At SCA, the most crucial part of this process is the in-person interview on selection day. Lewis asks applicants to prepare a four-minute presentation demonstrating their creativity without showing any work. In the past, people have done this by making an omelette, covering themselves in tattoos, dressing as a lobster and brandishing a butt plug. They’ve taught hip-hop dance, stripped down to their underwear and brewed cups of tea that revealed individual messages.

"Seeing someone’s character is the most important part of Selection Day. Do I want to spend the rest of my life having pints with you?" Lewis says. "We’re a family. I want to be careful who comes into the family."

The extended SCA "family" is now dispersed throughout London’s top agencies and includes some of the most talented emerging creatives. A partial tally of alumni: Tom Bender and Tom Corcoran, the Wieden & Kennedy London creatives behind Nike’s "Nothing beats a Londoner" and Three’s "Phones are good" in 2018; Arvid Härnqvist and Amar Marwaha, the ex-BBC Creative duo who got poached by Apple’s agency TBWA\Media Arts Lab; Frazer Price and Teddy Souter, part of the resurgence at Droga5 London who made award-winning work for Amazon Prime Video; most of Uncommon Creative Studio’s creative department. The list goes on.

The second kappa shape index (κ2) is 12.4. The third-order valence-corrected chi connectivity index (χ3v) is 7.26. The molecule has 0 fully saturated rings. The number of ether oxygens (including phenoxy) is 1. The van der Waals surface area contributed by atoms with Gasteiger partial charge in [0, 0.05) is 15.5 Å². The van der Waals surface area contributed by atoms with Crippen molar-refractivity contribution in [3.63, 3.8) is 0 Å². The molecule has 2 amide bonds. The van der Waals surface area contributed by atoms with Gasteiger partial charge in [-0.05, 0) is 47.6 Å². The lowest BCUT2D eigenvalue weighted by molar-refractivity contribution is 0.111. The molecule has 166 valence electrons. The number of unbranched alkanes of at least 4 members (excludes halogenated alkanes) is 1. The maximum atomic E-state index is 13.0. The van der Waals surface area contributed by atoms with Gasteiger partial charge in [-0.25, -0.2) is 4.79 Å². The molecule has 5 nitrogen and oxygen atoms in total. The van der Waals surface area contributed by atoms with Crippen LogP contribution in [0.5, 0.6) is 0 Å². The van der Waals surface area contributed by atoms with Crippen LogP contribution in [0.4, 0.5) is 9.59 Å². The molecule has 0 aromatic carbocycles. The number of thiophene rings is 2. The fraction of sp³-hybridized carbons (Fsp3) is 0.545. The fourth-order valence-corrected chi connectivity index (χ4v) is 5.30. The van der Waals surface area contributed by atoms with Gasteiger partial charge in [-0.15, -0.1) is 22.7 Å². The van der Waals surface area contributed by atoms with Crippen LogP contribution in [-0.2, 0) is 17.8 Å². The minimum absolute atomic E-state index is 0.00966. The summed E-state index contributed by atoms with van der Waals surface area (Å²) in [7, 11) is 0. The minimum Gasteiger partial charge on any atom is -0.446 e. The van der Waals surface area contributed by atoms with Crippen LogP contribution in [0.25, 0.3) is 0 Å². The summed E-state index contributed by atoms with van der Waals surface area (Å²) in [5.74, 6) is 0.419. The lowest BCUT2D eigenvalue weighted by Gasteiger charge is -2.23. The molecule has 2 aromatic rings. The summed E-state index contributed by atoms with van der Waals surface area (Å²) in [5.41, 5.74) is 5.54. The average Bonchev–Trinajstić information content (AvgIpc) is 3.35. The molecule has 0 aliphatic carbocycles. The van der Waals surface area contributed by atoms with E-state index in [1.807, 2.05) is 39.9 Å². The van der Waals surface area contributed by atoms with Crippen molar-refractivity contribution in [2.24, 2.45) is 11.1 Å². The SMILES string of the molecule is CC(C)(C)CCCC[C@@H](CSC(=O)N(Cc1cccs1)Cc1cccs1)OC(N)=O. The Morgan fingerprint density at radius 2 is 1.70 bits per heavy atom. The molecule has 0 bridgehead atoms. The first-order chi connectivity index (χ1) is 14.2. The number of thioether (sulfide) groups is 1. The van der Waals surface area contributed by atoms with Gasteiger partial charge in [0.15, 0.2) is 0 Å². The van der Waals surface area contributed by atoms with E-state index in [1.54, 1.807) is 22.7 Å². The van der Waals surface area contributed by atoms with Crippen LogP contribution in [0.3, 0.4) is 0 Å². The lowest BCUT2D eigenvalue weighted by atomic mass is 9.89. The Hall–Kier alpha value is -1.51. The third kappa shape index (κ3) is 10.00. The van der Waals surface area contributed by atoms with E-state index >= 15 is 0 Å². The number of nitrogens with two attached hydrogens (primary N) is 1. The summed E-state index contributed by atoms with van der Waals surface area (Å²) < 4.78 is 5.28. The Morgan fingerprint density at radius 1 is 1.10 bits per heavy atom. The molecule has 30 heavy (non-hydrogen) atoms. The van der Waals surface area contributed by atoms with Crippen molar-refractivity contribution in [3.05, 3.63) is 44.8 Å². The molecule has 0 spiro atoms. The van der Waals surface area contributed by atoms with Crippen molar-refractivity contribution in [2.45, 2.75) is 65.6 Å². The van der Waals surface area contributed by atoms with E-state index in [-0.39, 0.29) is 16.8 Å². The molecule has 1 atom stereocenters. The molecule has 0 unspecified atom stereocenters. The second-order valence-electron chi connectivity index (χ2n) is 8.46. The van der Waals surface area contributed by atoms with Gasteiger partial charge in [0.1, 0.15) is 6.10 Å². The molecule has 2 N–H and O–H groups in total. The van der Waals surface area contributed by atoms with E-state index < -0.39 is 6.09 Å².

In the decade since reopening its doors after 15 years of closure, Lewis has transformed SCA into the UK’s dominant advertising school. He seeks out misfits and sets them on an unpredictable and unorthodox path of education, birthing a unique breed of creative talent.

There have been three major figureheads in advertising education over the past few decades. Dave Morris led the creative advertising course at Buckinghamshire Chilterns University College (now known as Bucks New University) from 1990 to 2005. Alumni include Damon Collins, founder of Joint and former creative chief of Rainey Kelly Campbell Roalfe/Y&R (now VMLY&R), as well as Fallon co-founders Richard Flintham and Andy McLeod.